Fayette School Board is paying a premium for ‘Core’ brand
The more things change, the more they stay the same when it comes to the Fayette County School Board.
I read with interest that the school board now has a balanced budget with a surplus (some call it reserve, I call it surplus) of $11.5 million.
I think I also saw that the board, by a vote of 4-1, has approved spending $1.6 million for those Common Core math books. More about the books later.
But let me note right here that the one vote against those math books came from board member Mary Kay Bacallao. She only has 20 years of professional educational experience, and seems to be the only one voting with any degree of logic and reason.
But back to the budget.
When the board was closing four schools earlier this year, it was almost like the gang of four (again Ms. Bacallao voted to keep the schools open) was on the street with tin cups in hand asking for quarters to keep the school system alive. In fact, may I present you with the 2013 “Gold Tin Cup of the Year” Award for your votes to close the schools.
With your new budget, it’s like telling the taxpayers that the broken car you brought us has been fixed, the engine is running smooth as silk, but we had to take two tires (Tyrone and Brooks schools) off to get it going. When you drive the car, don’t mind the sparks flying about from the muffler dragging a bit. It will wear down eventually and you won’t notice a thing.
And a few more words about those hocus-pocus math books. School Board, you are paying big money for a simple brand, Common Core, that’s all. You don’t have a clue about how good these books are.
Some mid-level teachers say they are great, others in the know say they aren’t much good. We do know these books are being pushed down on Fayette County from above and that’s enough for me to say, watch out.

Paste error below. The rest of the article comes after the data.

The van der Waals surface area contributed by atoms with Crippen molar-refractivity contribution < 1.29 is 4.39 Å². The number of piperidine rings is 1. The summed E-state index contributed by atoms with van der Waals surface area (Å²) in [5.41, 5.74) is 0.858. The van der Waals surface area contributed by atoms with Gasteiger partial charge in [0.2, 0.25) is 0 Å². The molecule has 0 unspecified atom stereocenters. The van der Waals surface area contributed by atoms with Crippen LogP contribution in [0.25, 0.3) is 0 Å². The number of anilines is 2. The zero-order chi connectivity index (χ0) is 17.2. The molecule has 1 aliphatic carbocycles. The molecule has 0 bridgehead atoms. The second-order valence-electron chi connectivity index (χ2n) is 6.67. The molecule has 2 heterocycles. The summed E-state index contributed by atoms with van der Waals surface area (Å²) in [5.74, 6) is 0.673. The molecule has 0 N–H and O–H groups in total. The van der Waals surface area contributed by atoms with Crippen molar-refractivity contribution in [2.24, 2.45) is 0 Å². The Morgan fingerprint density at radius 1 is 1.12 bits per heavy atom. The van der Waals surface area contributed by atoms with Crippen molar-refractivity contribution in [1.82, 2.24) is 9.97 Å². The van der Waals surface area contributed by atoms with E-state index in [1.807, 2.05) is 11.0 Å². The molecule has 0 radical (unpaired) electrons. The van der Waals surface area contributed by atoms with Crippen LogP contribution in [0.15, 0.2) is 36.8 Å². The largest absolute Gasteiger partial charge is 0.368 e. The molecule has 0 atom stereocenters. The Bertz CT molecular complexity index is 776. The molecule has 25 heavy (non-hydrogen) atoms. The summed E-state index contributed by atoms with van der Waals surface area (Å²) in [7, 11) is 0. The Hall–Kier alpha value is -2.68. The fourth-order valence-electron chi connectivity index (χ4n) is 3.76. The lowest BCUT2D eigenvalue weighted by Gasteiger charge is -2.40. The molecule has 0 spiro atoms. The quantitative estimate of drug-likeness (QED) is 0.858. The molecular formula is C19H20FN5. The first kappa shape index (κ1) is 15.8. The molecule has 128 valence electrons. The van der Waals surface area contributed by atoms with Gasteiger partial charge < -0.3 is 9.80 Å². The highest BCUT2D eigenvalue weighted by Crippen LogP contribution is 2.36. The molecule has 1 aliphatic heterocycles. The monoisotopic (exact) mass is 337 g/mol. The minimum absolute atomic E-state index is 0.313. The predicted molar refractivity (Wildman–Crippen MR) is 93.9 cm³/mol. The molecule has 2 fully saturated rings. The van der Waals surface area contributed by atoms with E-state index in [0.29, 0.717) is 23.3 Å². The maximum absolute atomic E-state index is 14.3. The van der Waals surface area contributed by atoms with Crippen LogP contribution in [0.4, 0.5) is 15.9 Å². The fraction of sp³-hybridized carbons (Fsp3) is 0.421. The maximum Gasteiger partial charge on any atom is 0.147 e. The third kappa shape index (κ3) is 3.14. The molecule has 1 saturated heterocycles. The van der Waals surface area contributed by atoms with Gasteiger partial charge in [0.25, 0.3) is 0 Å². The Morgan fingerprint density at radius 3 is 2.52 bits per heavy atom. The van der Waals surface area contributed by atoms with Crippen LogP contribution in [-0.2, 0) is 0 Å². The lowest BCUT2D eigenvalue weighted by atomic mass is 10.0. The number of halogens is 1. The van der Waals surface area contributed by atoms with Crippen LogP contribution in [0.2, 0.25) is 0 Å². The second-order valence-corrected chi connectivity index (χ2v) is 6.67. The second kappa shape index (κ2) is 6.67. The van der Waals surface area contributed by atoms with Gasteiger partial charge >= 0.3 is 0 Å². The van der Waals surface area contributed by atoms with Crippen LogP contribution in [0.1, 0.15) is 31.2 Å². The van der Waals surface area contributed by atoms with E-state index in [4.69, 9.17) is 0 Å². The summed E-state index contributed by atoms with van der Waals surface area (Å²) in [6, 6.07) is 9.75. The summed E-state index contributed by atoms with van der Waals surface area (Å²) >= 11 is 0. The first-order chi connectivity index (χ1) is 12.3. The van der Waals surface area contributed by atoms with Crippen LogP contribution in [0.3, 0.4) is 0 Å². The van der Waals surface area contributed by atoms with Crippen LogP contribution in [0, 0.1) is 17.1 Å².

For the million and a half you are spending, you could hire some full-time, math Ph.D.s to rotate through the system giving the students some of the best math instruction in the nation. Or spend the money on first-class math tapes that could easily be shown to the students each day, followed up with in class instruction.
I would be happy to smuggle some $1.50 slide rules into your classrooms for a little more real support for the students. However, I might get arrested and put on bread and water in the county jail.
I would not be surprised to see the school book lobby get a county law passed soon to outlaw the slide rule, a simple tool used by learned mathematicians some years ago who came up with stuff like the A-bomb and the U.S. mission to the moon.
On the school closings, I would shut up about this matter if someone on the board can tell me you made a formal effort to get additional funding for these schools from the governor’s office or the state school superintendent.
I’m not happy since my granddaughter had one more year at Tyrone Elementary. But I will be happy to apologize if you can prove you did this. I’m not holding my breath for a reply.